The myth of the individual, AKA completely missing the point of Palomar 5

I just read another press article, and whilst it expresses coherently some of the great things explored and achieved at Palomar 5, it completely misses the point. It perpetuates the myth of the individual above collective output.

What is it about our society that looks for the individual? That looks to place achievement on one head? That looks to highlight one person as responsible, for a project, it’s incubation, or creation. History tells us that it is individuals that had influence even when they are attached to movements. Could Hitler have achieved such horrors alone? is Dada merely Dali? even the phrase “standing on the shoulders of giants” is normally incorrectly attributed to Newton. Individuals generate a focus and a human story, something we can identify with, because our social body is something that we struggle to acknowledge. We see where our body ceases, and we think that this is where the mind stops as well. That we are an island, creating alone. That one man or woman is responsible for great leaps. Individuals merely have the fortune or the nouse to occupy a space that requires filling, if they didn’t exist someone else would occupy that space (for example even without Darwin we would still have the theory of evolution).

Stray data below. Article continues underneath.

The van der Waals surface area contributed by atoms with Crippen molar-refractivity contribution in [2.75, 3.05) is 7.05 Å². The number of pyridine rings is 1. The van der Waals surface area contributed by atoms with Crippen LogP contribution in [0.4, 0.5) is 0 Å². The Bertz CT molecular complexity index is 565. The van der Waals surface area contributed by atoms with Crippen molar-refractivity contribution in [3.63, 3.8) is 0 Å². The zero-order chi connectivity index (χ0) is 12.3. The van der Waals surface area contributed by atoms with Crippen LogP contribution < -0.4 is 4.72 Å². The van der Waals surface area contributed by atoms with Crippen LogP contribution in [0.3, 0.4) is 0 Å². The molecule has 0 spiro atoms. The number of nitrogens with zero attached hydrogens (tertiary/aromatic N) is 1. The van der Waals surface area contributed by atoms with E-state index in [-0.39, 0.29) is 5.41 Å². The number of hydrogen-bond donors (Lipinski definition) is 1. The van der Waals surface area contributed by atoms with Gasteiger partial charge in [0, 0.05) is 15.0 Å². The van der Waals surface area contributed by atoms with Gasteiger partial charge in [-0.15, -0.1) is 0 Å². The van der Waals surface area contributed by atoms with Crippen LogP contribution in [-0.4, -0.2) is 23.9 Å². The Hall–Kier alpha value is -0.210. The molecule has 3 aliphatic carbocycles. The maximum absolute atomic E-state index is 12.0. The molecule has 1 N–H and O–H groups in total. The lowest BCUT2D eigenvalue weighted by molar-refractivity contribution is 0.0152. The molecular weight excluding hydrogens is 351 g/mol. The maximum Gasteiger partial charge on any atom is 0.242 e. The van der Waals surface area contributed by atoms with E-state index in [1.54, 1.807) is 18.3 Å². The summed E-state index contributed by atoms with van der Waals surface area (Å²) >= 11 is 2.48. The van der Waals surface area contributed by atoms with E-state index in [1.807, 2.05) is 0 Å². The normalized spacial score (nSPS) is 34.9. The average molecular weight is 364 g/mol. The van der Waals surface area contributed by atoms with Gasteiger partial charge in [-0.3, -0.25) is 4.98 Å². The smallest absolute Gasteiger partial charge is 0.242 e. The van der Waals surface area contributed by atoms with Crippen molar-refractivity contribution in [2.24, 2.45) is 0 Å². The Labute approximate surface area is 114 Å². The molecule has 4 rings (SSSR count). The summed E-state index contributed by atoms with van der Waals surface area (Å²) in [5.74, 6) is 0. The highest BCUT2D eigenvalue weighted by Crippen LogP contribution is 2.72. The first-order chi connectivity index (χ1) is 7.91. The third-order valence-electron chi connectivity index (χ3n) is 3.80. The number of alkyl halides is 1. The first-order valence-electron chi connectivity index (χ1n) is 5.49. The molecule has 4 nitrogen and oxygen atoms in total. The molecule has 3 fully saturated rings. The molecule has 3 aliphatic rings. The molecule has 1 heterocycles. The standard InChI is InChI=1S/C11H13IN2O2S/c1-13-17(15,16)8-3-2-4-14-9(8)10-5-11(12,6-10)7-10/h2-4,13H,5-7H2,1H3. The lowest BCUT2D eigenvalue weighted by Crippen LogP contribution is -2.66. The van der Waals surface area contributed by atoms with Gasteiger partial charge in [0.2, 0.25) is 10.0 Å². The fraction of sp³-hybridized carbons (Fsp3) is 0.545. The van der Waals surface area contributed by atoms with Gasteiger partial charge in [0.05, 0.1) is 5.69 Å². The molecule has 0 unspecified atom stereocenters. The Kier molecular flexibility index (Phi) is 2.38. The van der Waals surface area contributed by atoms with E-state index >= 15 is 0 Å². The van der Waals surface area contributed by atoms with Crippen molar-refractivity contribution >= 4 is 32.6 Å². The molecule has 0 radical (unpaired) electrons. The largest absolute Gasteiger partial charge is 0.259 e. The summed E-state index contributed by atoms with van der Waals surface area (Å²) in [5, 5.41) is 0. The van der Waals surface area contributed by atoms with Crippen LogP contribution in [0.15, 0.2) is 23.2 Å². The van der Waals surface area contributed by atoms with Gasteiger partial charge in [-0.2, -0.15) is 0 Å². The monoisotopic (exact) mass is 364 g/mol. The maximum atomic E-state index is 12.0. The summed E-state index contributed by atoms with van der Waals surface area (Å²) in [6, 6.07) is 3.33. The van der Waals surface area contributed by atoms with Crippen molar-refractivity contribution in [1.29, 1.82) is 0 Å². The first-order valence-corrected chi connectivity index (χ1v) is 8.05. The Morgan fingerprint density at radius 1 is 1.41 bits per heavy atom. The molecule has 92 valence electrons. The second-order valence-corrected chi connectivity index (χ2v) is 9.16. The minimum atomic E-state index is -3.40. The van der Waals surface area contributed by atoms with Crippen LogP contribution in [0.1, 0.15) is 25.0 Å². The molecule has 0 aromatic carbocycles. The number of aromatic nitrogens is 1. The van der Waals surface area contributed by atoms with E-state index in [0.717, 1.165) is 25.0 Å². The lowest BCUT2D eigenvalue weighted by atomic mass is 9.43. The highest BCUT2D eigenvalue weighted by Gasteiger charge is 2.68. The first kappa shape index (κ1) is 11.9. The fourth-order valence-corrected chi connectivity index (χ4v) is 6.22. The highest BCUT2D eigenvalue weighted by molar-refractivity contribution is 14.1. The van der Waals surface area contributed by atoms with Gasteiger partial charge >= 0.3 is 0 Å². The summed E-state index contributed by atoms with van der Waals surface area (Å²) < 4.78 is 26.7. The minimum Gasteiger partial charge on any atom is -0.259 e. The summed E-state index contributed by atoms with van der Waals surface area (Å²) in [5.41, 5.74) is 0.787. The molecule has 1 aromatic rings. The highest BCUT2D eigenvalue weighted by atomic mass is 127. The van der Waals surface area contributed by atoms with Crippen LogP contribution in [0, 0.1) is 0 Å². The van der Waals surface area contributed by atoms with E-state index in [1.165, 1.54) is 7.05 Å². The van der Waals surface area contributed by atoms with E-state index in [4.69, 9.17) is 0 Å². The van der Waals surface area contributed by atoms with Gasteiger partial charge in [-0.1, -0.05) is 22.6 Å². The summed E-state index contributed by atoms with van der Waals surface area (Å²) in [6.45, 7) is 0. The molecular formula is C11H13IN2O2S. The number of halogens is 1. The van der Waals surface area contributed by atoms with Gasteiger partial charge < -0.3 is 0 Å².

The truth is hard to accept – that we are an expression of others, the thoughts and ideas of those around us. An interpretation of the ideas that permeate society, a translation, an articulation of possibility. Ego guides us to think of these as the expression of one being, and we respect this because we can then possess the same illusion.

At P5 we went beyond this. It was one of the greatest aspects – to recognise that such things came from US not ME. Yet still when it is reported, journalists seek the INDIVIDUAL, not the COLLECTIVE.

There is no such thing as “my idea”. We must learn to recognise an idea as an observation of what is possible, an expression of what can be. Spotting what exists already as potential in the chaos around us, highlighted by discussion and evolving social awareness within the infinite possibilities of the universe. The individual is merely an advocate of a meme, not the originator.

About society2point0

Serial Entrepreneur and Dragons Den Survivor now concerning himself with using web and mobile technologies to empower society and encourage real world interactions.

11 comments

  1. While I agree with—what I understand to be—your general sentiment, I disagree with several of your observations and arguments. In short, I am not convinced that these questions are quite as simple as you make them out to be.

    History tells us that it is individuals that had influence even when they are attached to movements.

    Upon closer look, history would likely reveal that individuals had most influence when embedded in movements, yes. But most often the great—or terrible—minds of their times created these movements.

    Individuals merely have the fortune or the nouse to occupy a space that requires filling, if they didn’t exist someone else would occupy that space.

    This argument is easily made from the arrogance of retrospective consideration, but it completely ignores time and relevance. Would someone like Obama exist if he weren’t there himself? Maybe in ten or twenty years from now, yes. Today? Most definitely not. What this would mean for the people, I leave to everbody’s vivid imagination. The distancing lense of historical thinking completely ignores that.